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Any reason not to eat nutritional yeast?

by (975)
Updated about 15 hours ago
Created September 22, 2011 at 5:47 AM

I have a can of high-quality nutritional yeast in the pantry. I only use it as an occasional treat/supplement for my pet rats, but I acquired a taste for it during a four-year stint as a vegan in the olden days and wouldn't mind using it again.

I gained weight when I quit drinking, dipping, and smoking last year, and only really cleaned up my diet in early August. I've lost 22 lbs since August 4, and am reintroducing benign (or not especially terrible) starches to slow my weight loss to a sane rate. I think the way I eat right now is coincidentally close to the Perfect Health Diet.

My reason for wanting to eat nutritional yeast is that it tastes good and is, um, nutritional. Is there any metabolic reason not to eat it? I have nothing against the "is it Paleo?" construct but I'm most concerned with whether there's an actual positive or negative effect on human metabolism - for instance, the yeast is doubtlessly cultured on some kind of sugar, but it's sugar-free itself, and I have no idea what the implications of that are. I also remember hearing that it contained something like an MSG analog.

I'm obviously not going to die if I don't eat it, but I'd like to have a compelling health reason not to eat tasty food in my pantry. Any input would be greatly appreciated.

Medium avatar
598 · November 01, 2013 at 10:10 PM

I have had pet rats periodically throughout my life. I never thought to feed them nutritional yeast but they certainly got plenty of rat-safe human food as treats.

All I'm trying to say is - RATS ARE AWESOME PETS

Sorry if that's an inane comment.

Af49bced416926d9f88e47a7e705d99d
20 · June 29, 2012 at 9:46 AM

nutritional yeast is not like regular yeast though, travis.

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975 · September 23, 2011 at 2:32 AM

Thank you. This is actually quite a helpful starting point, although I lack the training to examine the literature in any nuanced way. The amount I'd use would never be more than .25 cups per week and typically much less, i.e., I'd be using it for occasional flavor rather than in its usual vegan capacity as a B12 supplement or cheese substitute. I don't know what its critical mass would be for the "spikes" to actually be problematic - I eat fruit in moderate amounts without discernible ill effect. But this gives me somewhere to start in terms of what to look for, thank you very much.

Medium avatar
39841 · September 22, 2011 at 4:22 PM

Feel free to e-mail me whenever you want.

C471216c9fb4fcf886b7ac84a4046b49
1371 · September 22, 2011 at 4:19 PM

WOAH....cool studies...you REALLY need a blog i have like a gazillion questions for you

667f6c030b0245d71d8ef50c72b097dc
15976 · September 22, 2011 at 4:06 PM

well-phrased question.

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975 · September 22, 2011 at 6:22 AM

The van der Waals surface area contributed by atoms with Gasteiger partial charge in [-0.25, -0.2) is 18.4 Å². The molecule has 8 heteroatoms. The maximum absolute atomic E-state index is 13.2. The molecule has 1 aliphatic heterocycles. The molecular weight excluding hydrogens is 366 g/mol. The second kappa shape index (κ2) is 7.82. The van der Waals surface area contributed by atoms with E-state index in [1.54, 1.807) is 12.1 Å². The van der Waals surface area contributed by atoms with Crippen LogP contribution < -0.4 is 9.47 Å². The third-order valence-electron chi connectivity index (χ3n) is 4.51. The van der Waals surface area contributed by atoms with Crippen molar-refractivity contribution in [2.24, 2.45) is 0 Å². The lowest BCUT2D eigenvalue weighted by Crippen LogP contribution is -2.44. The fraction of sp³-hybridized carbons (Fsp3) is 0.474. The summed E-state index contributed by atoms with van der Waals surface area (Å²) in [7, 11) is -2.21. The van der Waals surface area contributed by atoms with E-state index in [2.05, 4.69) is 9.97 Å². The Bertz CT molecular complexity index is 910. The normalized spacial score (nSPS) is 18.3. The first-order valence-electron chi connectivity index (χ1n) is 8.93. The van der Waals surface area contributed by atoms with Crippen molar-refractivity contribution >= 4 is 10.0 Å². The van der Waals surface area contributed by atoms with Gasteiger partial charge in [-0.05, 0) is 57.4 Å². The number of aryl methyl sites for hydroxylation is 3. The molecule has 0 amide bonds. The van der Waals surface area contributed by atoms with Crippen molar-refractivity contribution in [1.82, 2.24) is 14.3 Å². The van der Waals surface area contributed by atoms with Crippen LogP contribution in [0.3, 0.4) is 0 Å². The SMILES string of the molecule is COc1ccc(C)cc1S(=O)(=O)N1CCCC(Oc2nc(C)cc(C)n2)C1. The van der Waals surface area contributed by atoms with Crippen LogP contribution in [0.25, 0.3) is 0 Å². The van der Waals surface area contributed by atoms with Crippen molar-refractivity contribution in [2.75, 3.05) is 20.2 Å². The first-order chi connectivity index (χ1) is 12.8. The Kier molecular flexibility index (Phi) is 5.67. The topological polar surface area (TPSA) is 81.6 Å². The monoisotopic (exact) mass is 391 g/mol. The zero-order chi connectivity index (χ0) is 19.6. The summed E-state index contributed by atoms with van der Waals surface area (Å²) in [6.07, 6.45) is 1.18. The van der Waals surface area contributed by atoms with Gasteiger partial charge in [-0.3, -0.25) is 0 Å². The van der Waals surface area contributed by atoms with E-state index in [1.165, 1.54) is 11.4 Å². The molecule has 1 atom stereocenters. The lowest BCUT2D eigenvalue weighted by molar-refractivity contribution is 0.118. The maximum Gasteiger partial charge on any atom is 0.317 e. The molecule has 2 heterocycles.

It is, particularly the part about the glutamic acid. (I've never had Marmite but was crazy about Vegemite when I lived in Australia.) I don't think nutritional yeast is wheat-derived, though ... at least the kind I have is supposedly gluten- and sugar-free.

D037d734f061de515a0bd49a32e11d3c
90 · September 22, 2011 at 6:18 AM

Not sure if this is of any help http://paleohacks.com/questions/39638/is-marmite-paleo#axzz1YenuLmwc

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2 Answers

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39841 · September 22, 2011 at 3:57 PM

The reason you might not want to eat a lot of yeast is that there is a lot of RNA in it. When nucleotides are digested, large amounts of uric acid are produced. It's really a very similar effect to the metabolism of fructose given that fructose causes a spike in the catabolism of adenine nucleotides (ATP->ADP->AMP->IMP->inosine->hypoxanthine->xanthine->uric acid).

Anyway, if you take a look at a paper like this one: http://www.ajcn.org/content/21/9/892.short You'll see that yeast really spikes uric acid levels. The reason why we don't want that is that elevated uric acid is principally why sugar causes insulin resistance, type II diabetes etc.: http://ajprenal.physiology.org/content/290/3/F625.short.

I don't know how much yeast it would take to simulate drinking a 2L bottle of cola a day, but if you're trying to improve insulin sensitivity, lose weight etc. it will definitely work against you.

C471216c9fb4fcf886b7ac84a4046b49
1371 · September 22, 2011 at 4:19 PM

WOAH....cool studies...you REALLY need a blog i have like a gazillion questions for you

De65560c40ddb3f27764307ffa504240
975 · September 23, 2011 at 2:32 AM

Thank you. This is actually quite a helpful starting point, although I lack the training to examine the literature in any nuanced way. The amount I'd use would never be more than .25 cups per week and typically much less, i.e., I'd be using it for occasional flavor rather than in its usual vegan capacity as a B12 supplement or cheese substitute. I don't know what its critical mass would be for the "spikes" to actually be problematic - I eat fruit in moderate amounts without discernible ill effect. But this gives me somewhere to start in terms of what to look for, thank you very much.

Medium avatar
39841 · September 22, 2011 at 4:22 PM

Feel free to e-mail me whenever you want.

Af49bced416926d9f88e47a7e705d99d
20 · June 29, 2012 at 9:46 AM

nutritional yeast is not like regular yeast though, travis.

C471216c9fb4fcf886b7ac84a4046b49
1
1371 · September 22, 2011 at 3:11 PM

mine is derived from sugar beets... fwiw

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